Estes Park students started the school year remotely and, barely a month ago, began phasing in in-person learning until its schools were back at full capacity. Now, those plans are thwarted, and academics are secondary to making sure students are secure and have what they need.

Evacuees flee the East Troublesome Fire in Granby, Colorado, on Wednesday, Oct. 21, 2020. (Eli Pace, Sky-Hi News)

“We just try to meet the basic needs to start with and make sure that they’re safe and give them the support that we can with our staff and connect them with resources,” Rosenkrance said. 

He will focus on reaching out to staff on Friday to determine where people are and whether they’re safe and will also try to find as many kids as possible. Rosenkrance said staff members are trying to make contact with students through email, though some kids may not have any internet access and others may be too busy to log online. 

Over the weekend, depending on conditions in Estes Park, the five-day district will have to make some decisions for next week. In the meantime, Rosenkrance has evacuated to his daughter’s home in Greeley, where he’s waiting for updates from Estes Park. He wants to head back as soon as possible but knows his return will depend on all kinds of factors, including how long the area is out of electricity.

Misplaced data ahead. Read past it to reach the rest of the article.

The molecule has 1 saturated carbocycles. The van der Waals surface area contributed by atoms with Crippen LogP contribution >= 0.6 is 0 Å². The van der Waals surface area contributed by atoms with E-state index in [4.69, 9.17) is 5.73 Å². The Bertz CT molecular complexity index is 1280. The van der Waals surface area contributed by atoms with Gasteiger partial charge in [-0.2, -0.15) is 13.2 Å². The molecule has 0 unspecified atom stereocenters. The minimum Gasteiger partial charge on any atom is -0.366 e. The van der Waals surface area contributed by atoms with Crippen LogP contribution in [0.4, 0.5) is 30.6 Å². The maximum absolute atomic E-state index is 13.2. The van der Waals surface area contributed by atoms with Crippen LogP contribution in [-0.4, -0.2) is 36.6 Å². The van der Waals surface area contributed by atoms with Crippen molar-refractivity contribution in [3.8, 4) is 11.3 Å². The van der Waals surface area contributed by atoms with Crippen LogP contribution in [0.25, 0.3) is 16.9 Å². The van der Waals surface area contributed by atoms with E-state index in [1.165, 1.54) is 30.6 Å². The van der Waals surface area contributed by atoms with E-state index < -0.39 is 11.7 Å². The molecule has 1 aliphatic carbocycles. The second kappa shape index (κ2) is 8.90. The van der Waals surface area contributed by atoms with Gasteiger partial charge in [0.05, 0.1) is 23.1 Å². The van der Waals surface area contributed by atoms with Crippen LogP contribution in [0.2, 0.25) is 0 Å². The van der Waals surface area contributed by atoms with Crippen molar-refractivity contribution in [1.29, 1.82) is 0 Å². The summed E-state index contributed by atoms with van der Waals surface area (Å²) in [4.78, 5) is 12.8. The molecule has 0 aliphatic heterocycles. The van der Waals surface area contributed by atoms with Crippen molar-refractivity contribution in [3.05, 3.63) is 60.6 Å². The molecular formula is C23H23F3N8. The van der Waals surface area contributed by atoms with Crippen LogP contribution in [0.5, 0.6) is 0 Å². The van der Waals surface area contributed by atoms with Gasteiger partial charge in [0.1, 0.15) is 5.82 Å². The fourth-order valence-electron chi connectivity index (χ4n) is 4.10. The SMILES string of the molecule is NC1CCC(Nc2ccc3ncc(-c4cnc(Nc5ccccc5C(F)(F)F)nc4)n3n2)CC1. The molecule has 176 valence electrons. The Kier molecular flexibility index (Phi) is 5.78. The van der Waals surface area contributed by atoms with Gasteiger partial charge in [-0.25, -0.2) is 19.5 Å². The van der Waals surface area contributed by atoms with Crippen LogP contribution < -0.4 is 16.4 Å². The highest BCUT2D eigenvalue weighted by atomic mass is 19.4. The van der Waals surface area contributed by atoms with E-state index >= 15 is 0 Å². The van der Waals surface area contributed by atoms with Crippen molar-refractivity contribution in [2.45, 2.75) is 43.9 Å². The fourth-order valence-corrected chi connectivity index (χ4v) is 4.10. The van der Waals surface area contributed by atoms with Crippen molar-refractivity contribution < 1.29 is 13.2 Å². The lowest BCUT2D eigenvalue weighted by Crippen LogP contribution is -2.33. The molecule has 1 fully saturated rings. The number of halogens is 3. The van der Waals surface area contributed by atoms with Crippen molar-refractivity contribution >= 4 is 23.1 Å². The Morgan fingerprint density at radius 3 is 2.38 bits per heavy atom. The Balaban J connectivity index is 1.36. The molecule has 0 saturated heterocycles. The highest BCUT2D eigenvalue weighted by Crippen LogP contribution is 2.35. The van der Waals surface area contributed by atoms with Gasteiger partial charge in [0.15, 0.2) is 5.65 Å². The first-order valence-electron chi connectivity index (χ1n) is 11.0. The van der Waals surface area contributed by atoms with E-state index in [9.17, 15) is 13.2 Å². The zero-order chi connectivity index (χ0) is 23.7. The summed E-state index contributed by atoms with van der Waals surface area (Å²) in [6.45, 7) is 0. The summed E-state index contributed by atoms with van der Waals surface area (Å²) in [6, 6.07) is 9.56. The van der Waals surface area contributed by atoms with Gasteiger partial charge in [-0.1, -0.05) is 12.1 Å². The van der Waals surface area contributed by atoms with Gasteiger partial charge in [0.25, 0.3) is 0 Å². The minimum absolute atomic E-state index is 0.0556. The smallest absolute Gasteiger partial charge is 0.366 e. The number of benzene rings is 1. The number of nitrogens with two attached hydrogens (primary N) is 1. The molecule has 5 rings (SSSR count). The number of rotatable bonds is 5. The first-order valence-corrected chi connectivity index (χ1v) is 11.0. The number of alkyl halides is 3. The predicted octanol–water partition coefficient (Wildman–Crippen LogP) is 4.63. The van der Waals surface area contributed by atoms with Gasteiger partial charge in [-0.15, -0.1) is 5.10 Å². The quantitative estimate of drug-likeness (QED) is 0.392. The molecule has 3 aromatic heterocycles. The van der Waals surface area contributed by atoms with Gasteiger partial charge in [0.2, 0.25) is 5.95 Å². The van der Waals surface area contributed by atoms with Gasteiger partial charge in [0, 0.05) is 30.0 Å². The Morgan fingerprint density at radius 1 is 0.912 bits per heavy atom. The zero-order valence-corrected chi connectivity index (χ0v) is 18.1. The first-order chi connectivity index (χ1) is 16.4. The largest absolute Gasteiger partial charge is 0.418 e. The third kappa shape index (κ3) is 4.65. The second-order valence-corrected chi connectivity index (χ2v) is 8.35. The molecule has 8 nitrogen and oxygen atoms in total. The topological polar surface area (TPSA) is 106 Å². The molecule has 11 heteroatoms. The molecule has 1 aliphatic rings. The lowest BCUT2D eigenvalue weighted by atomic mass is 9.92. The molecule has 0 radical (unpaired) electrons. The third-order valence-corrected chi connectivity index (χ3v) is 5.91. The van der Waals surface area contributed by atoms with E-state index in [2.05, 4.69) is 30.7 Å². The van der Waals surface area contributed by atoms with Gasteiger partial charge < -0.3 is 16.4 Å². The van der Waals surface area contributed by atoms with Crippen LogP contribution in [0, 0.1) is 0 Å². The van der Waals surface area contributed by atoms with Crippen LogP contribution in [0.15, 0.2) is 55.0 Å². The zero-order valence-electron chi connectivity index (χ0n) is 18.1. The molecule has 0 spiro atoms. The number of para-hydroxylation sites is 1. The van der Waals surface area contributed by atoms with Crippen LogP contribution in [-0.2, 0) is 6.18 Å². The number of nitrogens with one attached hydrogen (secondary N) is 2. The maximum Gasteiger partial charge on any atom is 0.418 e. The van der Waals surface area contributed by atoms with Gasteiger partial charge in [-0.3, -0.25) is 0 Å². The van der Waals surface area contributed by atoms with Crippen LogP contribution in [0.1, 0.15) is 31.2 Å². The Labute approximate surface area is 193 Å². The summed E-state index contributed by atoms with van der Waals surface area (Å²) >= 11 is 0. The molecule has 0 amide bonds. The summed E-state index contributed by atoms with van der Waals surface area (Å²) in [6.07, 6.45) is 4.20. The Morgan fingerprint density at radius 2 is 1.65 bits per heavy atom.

“Like an explosion”

The past 24 hours have weighed emotionally on Reeves, who was already reeling from a stressful start to the school year in the thick of the pandemic. His first priority on Thursday, alongside his staff, centered on trying to figure out how to ensure all of the district’s students were accounted for and safe. 

The administration team met on Thursday morning and had planned to provide counseling services as well as food to families and anyone in need in Grand County. But the fires moved too quickly for them to put their plan into action. When Granby went under pre-evacuation at about 11 a.m., the district had to send staff home, Reeves said.

By the time staff organized contact numbers and mailing lists according to evacuation areas to reach students, they had to start evacuating out of Granby, Reeves said.

The district likely won’t be able to locate all students until noon on Friday, he said.

Fortunately, he added, his team has not heard of anyone trapped or hurt in the fire, “so thank God for that.”